Clustertruck is a difficult game to review. In a sense, it is not entirely a game but a test of patience and grit on how much RNG and jank a player can take before officially giving up. Make no mistake, Clustertruck is an excellent take on the modern platformer, and should definitely be praised for all it does in that case. But, in the end, the real question comes down to if the game is any fun at all.
You may remember Clustertruck from a few months ago when it released on PC. YouTubers across the board either made a name for themselves or further cemented their online reign by suffering through the 90 levels of frustration that Clustertruck prides itself on, for all viewers to laugh, cringe, and enjoy watching. Honestly, it kind of seems like that kind of play is exactly what Clustertruck is designed for. There is no story or context. You are just an unnamed figure who likes to jump from truck to truck in various environments and settings. Playing by yourself can feel like a chore, albeit a self-rewarding one (seeing as there are actually no rewards for completing the game). However, playing with friends, or even for the internet to witness, seems to be exactly where the game will provide the most fun and enjoyment.
With that out of the way, how do you actually play the game? Players jump from truck to truck as they race along, dodging obstacles and dangers along the way. Every surface and object other than the roof or siding of a truck is instant death, prompting a complete restart of whatever level you are on. Levels, much like the obstacles presented in these levels, are themed around different aesthetics such as laser world, steampunk world, and so on. As mentioned, this game is a serious test of will. While early stages serve to teach you how to get into the motion of jumping and landing on trucks, the game quickly ramps up in difficulty to the point where I nearly gave up on quite a few levels (the image above brings back some very painful memories, in particular).
Along the way, players will earn points that can be used to purchase upgrades. However, these are not persistent upgrades. Players can only have two upgrades equipped at a time. I personally found the double jump and slow motion upgrade carrying me throughout most of the game. In my experience, the other upgrades are mostly joke abilities or help only in very specific situations. Though, I would definitely recommend trying them all out, if at least to see each of the different effects.
Unfortunately, in a game that requires precision jumping and movement, Clustertruck has one incredibly glaring flaw: RNG. RNG, or the random number generator, are systems in place within games that determine actions. It can be as simple as when characters blink their eyes, or more complex like random battles in RPGs. In platformers, it is an absolute nightmare. You will often fail missions in Clustertruck simply because not all of the trucks were able to reach the goal line. In some missions, it is very common for this to occur. While some may argue that it adds to the overall rage-inducing nature of the game, when you are just trying to play and enjoy the game by yourself, it serves as just a mean to deteriorate your experience.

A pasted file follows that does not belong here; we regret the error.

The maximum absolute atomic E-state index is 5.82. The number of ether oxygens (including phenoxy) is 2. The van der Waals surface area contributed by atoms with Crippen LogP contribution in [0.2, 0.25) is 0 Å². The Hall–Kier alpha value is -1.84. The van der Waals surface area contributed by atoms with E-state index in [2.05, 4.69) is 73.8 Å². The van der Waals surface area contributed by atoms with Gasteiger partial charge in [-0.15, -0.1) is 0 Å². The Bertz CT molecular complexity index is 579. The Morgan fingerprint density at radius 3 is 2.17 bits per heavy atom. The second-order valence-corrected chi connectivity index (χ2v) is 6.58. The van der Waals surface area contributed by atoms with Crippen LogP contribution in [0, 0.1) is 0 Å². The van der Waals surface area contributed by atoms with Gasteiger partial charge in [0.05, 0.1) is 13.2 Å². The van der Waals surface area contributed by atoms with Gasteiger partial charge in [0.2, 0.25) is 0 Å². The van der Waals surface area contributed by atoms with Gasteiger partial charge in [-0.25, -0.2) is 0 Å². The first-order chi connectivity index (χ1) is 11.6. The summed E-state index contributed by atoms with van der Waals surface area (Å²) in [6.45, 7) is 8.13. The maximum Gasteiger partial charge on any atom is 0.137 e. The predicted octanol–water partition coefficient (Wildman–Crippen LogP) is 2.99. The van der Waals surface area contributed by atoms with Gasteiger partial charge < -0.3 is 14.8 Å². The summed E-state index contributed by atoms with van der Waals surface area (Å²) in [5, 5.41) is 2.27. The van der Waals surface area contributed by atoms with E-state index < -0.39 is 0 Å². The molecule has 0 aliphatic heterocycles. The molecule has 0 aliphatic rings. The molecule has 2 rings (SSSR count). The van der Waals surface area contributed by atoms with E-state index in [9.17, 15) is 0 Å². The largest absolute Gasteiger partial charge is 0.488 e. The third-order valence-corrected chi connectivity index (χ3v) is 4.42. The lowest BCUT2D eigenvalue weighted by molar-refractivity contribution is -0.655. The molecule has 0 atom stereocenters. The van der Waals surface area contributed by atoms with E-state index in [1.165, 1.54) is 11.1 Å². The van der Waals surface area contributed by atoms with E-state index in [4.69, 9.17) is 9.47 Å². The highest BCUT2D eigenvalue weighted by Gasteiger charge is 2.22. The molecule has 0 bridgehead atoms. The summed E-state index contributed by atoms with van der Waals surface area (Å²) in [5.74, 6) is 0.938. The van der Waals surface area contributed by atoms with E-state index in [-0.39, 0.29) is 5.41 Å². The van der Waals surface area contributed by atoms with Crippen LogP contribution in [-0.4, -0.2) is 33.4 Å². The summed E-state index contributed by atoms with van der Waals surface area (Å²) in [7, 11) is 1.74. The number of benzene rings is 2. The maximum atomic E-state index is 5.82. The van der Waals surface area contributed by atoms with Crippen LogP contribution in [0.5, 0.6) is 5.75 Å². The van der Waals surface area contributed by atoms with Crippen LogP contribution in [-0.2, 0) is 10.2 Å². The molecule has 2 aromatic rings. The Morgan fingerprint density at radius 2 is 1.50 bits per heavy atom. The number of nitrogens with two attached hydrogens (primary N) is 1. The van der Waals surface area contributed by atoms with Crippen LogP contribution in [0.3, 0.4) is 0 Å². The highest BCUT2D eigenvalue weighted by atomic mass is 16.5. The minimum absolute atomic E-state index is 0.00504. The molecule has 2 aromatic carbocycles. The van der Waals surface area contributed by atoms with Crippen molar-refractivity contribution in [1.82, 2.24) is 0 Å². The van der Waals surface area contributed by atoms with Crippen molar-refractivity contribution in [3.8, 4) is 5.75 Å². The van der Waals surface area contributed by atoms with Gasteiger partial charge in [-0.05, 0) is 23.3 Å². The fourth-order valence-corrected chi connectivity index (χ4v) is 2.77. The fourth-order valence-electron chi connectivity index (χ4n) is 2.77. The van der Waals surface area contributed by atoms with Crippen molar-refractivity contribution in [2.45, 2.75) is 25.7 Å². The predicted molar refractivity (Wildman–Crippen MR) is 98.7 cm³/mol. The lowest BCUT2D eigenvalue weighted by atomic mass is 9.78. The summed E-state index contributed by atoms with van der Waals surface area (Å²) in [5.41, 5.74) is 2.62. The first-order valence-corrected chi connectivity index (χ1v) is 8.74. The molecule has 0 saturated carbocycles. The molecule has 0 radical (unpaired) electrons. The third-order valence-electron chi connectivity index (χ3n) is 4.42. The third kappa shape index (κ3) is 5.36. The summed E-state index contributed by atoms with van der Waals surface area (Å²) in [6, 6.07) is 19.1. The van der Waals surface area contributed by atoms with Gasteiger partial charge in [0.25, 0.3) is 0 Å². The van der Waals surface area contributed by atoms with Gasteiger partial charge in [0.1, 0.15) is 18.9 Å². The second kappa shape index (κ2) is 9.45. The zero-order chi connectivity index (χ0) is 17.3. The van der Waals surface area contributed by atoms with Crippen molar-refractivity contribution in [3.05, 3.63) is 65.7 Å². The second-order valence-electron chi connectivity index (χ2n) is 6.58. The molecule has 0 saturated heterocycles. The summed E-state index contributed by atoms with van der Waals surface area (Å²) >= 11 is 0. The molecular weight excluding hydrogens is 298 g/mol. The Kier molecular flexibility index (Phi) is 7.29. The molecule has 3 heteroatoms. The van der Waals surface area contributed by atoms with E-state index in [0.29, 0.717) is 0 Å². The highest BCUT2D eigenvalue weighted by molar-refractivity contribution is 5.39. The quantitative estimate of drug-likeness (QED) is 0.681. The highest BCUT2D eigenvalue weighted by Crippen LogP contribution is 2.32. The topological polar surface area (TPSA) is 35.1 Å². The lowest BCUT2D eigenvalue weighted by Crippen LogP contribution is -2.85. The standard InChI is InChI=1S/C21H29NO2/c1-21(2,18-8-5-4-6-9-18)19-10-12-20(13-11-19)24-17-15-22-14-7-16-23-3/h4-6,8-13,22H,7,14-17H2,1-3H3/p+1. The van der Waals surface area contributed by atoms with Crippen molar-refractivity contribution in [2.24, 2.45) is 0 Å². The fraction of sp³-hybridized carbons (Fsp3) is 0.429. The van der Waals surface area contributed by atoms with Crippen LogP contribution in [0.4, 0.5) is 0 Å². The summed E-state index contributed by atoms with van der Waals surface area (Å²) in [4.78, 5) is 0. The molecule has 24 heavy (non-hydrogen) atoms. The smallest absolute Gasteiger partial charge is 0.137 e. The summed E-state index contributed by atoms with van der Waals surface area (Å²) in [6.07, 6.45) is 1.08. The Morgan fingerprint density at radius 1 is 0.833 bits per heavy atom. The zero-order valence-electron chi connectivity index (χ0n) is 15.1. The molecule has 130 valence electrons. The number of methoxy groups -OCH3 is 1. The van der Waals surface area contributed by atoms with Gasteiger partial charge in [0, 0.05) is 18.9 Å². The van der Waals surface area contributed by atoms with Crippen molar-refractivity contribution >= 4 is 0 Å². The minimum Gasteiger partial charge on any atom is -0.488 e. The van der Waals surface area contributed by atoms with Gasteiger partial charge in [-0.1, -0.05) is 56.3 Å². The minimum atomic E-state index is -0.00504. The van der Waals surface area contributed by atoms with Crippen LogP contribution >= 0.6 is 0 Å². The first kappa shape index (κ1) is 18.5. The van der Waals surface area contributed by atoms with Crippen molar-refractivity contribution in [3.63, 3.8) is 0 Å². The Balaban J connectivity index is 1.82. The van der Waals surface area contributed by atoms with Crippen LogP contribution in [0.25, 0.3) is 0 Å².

Visually, the game is not much to look at either- not that it really matters when you consider that you will be moving too fast to appreciate anything. But, for you graphics fans out there, Clustertruck is a veritable void of flat, base colored textures with decent lighting. Fortunately, the music is a much different story. Each world has its own theme that serves to pump you up as you play. While there are few memorable tracks in the actual game, they do their jump in keeping you excited to keep trying, even on some of the more irksome levels.
Playing on the PlayStation 4, there are a few major differences from the PC version. For one, it seems like the character’s hitbox is much larger. On PC, you can generally maneuver in between obstacles with ease, while on PS4, it’s often better just to go around, even if going around involves a little game-breaking. Though, this could very well be a result of using a controller instead of the better precision of a mouse. Unfortunately, the other major issue with the PS4 version is the lack of user created levels. Once you complete the main campaign, you are done. With little replay value beyond high scores (the PS4 version also lacks leaderboards, so this is moot as well), it kills the time you’ll spend in Clustertruck considerably. This is something that could very possibly get added in later on, though there is no official word as of yet.
Clustertruck is, technically, very solid. With friends or viewers, you could very easily have a good time playing this game. But, the fun factor is not there for solo play. With a lack of leaderboards and user generated content, the game is over in just about as much time as it took you to purchase and download it, and the RNG causes more frustration than is really needed. Perhaps that is the whole point; The game wants you to get angry at it. But, what is the point when you’re just angry with yourself?
REVIEW CODE: Here at Brash Games we have a strict Review Code policy, Paul Ryan owner / editor is the only member of staff at Brash Games permitted to obtain review code and distribute it within the Brash Games review team. No other person is permitted to request review code and or send review links or contact the publishers in any way whatsoever. Should you wish to send us review code please email paulryan-at-brashgames.co.uk.
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